We expect equities to continue to trade sideways as investors await more clarity about the economic outlook. In our view, the first half of the year's weakness was an anomaly, and better growth lies ahead. Global growth is also improving. While risks are inherent, we believe the positives outweigh the negatives. The main wildcard is what will happen when the Fed raises rates, which we think will be more likely in September rather than this week. Having said that, we do not think the backdrop will turn overly punitive for stock prices when this does happen.
Equities have remained remarkably resilient this year, pushing ahead modestly in the face of rising uncertainty. Volatility is likely to remain elevated, and we expect some sort of consolidation or downturn at some point. Over the longer term, however, modestly improving growth, still-accommodative global monetary policy and relatively attractive valuations argue for retaining overweight positions in equities.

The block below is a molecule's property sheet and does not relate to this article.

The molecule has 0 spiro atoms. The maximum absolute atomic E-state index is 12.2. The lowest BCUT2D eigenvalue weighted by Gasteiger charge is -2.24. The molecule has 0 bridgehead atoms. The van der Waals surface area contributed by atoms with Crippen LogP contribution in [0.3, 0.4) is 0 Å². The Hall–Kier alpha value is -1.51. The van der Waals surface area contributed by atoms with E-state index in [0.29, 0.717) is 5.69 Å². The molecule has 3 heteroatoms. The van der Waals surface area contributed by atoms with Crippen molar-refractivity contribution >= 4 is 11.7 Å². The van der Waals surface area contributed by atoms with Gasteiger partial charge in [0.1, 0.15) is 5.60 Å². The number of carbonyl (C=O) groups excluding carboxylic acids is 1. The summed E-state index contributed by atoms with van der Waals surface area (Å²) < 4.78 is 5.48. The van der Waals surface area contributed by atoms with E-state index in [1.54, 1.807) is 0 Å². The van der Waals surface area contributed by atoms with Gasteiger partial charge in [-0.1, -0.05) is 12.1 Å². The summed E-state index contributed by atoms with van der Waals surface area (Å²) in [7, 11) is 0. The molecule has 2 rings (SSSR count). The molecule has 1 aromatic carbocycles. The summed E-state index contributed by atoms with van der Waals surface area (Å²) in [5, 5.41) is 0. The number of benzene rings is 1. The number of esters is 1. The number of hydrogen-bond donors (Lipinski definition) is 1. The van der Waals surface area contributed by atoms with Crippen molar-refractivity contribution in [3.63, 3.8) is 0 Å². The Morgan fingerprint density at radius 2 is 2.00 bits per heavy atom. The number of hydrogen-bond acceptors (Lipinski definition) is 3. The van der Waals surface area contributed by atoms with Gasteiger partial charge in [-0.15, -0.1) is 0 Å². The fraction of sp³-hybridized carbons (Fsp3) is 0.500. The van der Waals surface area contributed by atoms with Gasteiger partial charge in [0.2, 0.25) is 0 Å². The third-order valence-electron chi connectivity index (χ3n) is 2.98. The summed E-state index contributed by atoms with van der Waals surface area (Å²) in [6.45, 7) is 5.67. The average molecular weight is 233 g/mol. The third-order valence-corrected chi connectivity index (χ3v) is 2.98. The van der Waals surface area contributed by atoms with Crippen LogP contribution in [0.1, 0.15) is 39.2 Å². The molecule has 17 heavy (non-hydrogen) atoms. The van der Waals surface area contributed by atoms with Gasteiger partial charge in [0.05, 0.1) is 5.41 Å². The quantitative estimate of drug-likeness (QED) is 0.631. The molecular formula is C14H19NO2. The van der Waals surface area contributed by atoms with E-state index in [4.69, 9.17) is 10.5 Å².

As we've previously mentioned, we're overdue for a correction (10% decrease from the closing high). That being said, no one knows when this will transpire. Back in the mid-1990's, the S&P 500 set what was at the time the longest streak without a correction. The S&P 500 continued to amass a 105% gain before a correction finally materialized 45 months later. Our last true correction occurred in 2011. Even if a correction does occur soon, it wouldn't necessarily be a terrible thing for the market. It can provide an entry point to investors stuck on the sidelines and strengthen the market in the longer run.